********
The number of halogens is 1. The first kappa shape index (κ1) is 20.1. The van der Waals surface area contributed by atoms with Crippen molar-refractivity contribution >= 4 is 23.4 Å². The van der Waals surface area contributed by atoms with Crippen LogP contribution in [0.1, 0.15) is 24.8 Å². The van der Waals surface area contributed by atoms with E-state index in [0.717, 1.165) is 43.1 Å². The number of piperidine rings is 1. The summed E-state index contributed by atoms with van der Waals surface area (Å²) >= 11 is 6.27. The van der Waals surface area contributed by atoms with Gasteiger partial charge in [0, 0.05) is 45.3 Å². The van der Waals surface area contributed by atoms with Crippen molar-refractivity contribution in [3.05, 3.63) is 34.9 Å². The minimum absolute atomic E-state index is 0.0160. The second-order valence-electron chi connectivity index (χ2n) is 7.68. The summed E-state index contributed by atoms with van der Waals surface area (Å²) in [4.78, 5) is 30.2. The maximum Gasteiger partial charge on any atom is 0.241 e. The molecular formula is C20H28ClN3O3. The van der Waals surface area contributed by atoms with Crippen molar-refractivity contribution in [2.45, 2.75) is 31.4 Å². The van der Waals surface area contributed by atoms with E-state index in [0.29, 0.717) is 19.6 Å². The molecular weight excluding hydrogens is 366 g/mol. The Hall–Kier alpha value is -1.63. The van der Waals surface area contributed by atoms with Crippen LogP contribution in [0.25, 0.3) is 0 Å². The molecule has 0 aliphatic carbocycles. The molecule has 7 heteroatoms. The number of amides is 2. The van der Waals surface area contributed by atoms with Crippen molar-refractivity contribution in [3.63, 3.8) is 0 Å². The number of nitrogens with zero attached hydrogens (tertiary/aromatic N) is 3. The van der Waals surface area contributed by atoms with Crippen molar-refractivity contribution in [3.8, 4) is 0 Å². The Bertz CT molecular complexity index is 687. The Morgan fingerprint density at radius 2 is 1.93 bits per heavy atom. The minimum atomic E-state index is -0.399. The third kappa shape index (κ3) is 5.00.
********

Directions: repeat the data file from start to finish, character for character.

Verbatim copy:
The number of halogens is 1. The first kappa shape index (κ1) is 20.1. The van der Waals surface area contributed by atoms with Crippen molar-refractivity contribution >= 4 is 23.4 Å². The van der Waals surface area contributed by atoms with Crippen LogP contribution in [0.1, 0.15) is 24.8 Å². The van der Waals surface area contributed by atoms with E-state index in [0.717, 1.165) is 43.1 Å². The number of piperidine rings is 1. The summed E-state index contributed by atoms with van der Waals surface area (Å²) >= 11 is 6.27. The van der Waals surface area contributed by atoms with Gasteiger partial charge in [0, 0.05) is 45.3 Å². The van der Waals surface area contributed by atoms with Crippen molar-refractivity contribution in [3.05, 3.63) is 34.9 Å². The minimum absolute atomic E-state index is 0.0160. The second-order valence-electron chi connectivity index (χ2n) is 7.68. The summed E-state index contributed by atoms with van der Waals surface area (Å²) in [4.78, 5) is 30.2. The maximum Gasteiger partial charge on any atom is 0.241 e. The molecular formula is C20H28ClN3O3. The van der Waals surface area contributed by atoms with Crippen molar-refractivity contribution in [2.45, 2.75) is 31.4 Å². The van der Waals surface area contributed by atoms with E-state index in [0.29, 0.717) is 19.6 Å². The molecular weight excluding hydrogens is 366 g/mol. The Hall–Kier alpha value is -1.63. The van der Waals surface area contributed by atoms with Crippen LogP contribution in [0.25, 0.3) is 0 Å². The molecule has 0 aliphatic carbocycles. The molecule has 7 heteroatoms. The number of amides is 2. The van der Waals surface area contributed by atoms with Crippen molar-refractivity contribution in [3.63, 3.8) is 0 Å². The number of nitrogens with zero attached hydrogens (tertiary/aromatic N) is 3. The van der Waals surface area contributed by atoms with Crippen molar-refractivity contribution in [3.8, 4) is 0 Å². The Bertz CT molecular complexity index is 687. The Morgan fingerprint density at radius 2 is 1.93 bits per heavy atom. The minimum atomic E-state index is -0.399. The third kappa shape index (κ3) is 5.00.